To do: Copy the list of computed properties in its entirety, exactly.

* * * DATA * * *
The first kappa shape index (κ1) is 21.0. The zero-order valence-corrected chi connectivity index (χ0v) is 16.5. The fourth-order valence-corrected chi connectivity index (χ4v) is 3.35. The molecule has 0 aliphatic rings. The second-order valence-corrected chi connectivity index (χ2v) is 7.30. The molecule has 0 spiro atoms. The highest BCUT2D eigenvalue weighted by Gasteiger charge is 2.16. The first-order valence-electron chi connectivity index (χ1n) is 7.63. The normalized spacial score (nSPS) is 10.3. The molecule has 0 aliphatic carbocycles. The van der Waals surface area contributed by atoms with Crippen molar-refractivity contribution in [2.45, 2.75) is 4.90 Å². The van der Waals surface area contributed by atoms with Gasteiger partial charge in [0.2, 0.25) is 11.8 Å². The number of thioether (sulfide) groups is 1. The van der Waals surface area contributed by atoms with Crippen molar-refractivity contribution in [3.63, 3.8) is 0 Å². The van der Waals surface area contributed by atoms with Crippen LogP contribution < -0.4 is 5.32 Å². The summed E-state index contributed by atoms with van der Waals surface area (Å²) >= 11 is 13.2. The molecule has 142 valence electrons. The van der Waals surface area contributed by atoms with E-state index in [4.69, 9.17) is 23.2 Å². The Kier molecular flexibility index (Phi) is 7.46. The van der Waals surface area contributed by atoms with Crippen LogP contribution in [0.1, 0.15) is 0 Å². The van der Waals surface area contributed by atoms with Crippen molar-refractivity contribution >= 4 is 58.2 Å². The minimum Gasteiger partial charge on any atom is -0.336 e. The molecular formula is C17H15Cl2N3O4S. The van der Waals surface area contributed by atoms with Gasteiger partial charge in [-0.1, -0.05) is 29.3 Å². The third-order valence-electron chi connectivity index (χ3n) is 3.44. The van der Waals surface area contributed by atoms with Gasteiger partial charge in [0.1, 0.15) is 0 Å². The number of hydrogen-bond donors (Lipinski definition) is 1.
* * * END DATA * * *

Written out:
The first kappa shape index (κ1) is 21.0. The zero-order valence-corrected chi connectivity index (χ0v) is 16.5. The fourth-order valence-corrected chi connectivity index (χ4v) is 3.35. The molecule has 0 aliphatic rings. The second-order valence-corrected chi connectivity index (χ2v) is 7.30. The molecule has 0 spiro atoms. The highest BCUT2D eigenvalue weighted by Gasteiger charge is 2.16. The first-order valence-electron chi connectivity index (χ1n) is 7.63. The normalized spacial score (nSPS) is 10.3. The molecule has 0 aliphatic carbocycles. The van der Waals surface area contributed by atoms with Crippen molar-refractivity contribution in [2.45, 2.75) is 4.90 Å². The van der Waals surface area contributed by atoms with Gasteiger partial charge in [0.2, 0.25) is 11.8 Å². The number of thioether (sulfide) groups is 1. The van der Waals surface area contributed by atoms with Crippen molar-refractivity contribution in [3.63, 3.8) is 0 Å². The van der Waals surface area contributed by atoms with Crippen LogP contribution < -0.4 is 5.32 Å². The summed E-state index contributed by atoms with van der Waals surface area (Å²) >= 11 is 13.2. The molecule has 142 valence electrons. The van der Waals surface area contributed by atoms with E-state index in [4.69, 9.17) is 23.2 Å². The Kier molecular flexibility index (Phi) is 7.46. The van der Waals surface area contributed by atoms with Crippen LogP contribution in [0.1, 0.15) is 0 Å². The van der Waals surface area contributed by atoms with Crippen molar-refractivity contribution >= 4 is 58.2 Å². The minimum Gasteiger partial charge on any atom is -0.336 e. The molecular formula is C17H15Cl2N3O4S. The van der Waals surface area contributed by atoms with Gasteiger partial charge in [-0.1, -0.05) is 29.3 Å². The third-order valence-electron chi connectivity index (χ3n) is 3.44. The van der Waals surface area contributed by atoms with Gasteiger partial charge in [0.1, 0.15) is 0 Å². The number of hydrogen-bond donors (Lipinski definition) is 1.